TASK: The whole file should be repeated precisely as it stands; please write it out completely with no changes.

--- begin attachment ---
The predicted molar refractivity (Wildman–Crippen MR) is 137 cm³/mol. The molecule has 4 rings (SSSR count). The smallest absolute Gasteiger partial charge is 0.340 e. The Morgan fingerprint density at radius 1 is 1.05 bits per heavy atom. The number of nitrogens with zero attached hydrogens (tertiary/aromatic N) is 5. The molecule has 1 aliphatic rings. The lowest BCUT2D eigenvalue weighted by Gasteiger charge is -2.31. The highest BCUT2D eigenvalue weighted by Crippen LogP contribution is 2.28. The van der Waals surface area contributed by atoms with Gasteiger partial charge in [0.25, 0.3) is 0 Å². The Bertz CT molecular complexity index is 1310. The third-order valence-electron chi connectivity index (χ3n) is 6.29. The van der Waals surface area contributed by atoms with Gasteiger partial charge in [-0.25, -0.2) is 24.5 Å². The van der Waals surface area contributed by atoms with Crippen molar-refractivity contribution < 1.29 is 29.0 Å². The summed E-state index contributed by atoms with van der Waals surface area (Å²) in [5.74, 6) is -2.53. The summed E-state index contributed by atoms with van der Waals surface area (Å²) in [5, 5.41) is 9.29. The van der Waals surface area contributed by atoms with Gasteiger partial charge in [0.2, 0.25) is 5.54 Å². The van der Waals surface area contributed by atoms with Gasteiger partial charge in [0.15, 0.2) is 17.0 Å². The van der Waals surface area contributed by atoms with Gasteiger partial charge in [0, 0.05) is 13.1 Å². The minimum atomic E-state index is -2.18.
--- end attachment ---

The predicted molar refractivity (Wildman–Crippen MR) is 137 cm³/mol. The molecule has 4 rings (SSSR count). The smallest absolute Gasteiger partial charge is 0.340 e. The Morgan fingerprint density at radius 1 is 1.05 bits per heavy atom. The number of nitrogens with zero attached hydrogens (tertiary/aromatic N) is 5. The molecule has 1 aliphatic rings. The lowest BCUT2D eigenvalue weighted by Gasteiger charge is -2.31. The highest BCUT2D eigenvalue weighted by Crippen LogP contribution is 2.28. The van der Waals surface area contributed by atoms with Gasteiger partial charge in [0.25, 0.3) is 0 Å². The Bertz CT molecular complexity index is 1310. The third-order valence-electron chi connectivity index (χ3n) is 6.29. The van der Waals surface area contributed by atoms with Gasteiger partial charge in [-0.25, -0.2) is 24.5 Å². The van der Waals surface area contributed by atoms with Crippen molar-refractivity contribution < 1.29 is 29.0 Å². The summed E-state index contributed by atoms with van der Waals surface area (Å²) in [5.74, 6) is -2.53. The summed E-state index contributed by atoms with van der Waals surface area (Å²) in [5, 5.41) is 9.29. The van der Waals surface area contributed by atoms with Gasteiger partial charge in [0.2, 0.25) is 5.54 Å². The van der Waals surface area contributed by atoms with Gasteiger partial charge in [0.15, 0.2) is 17.0 Å². The van der Waals surface area contributed by atoms with Gasteiger partial charge in [0, 0.05) is 13.1 Å². The minimum atomic E-state index is -2.18.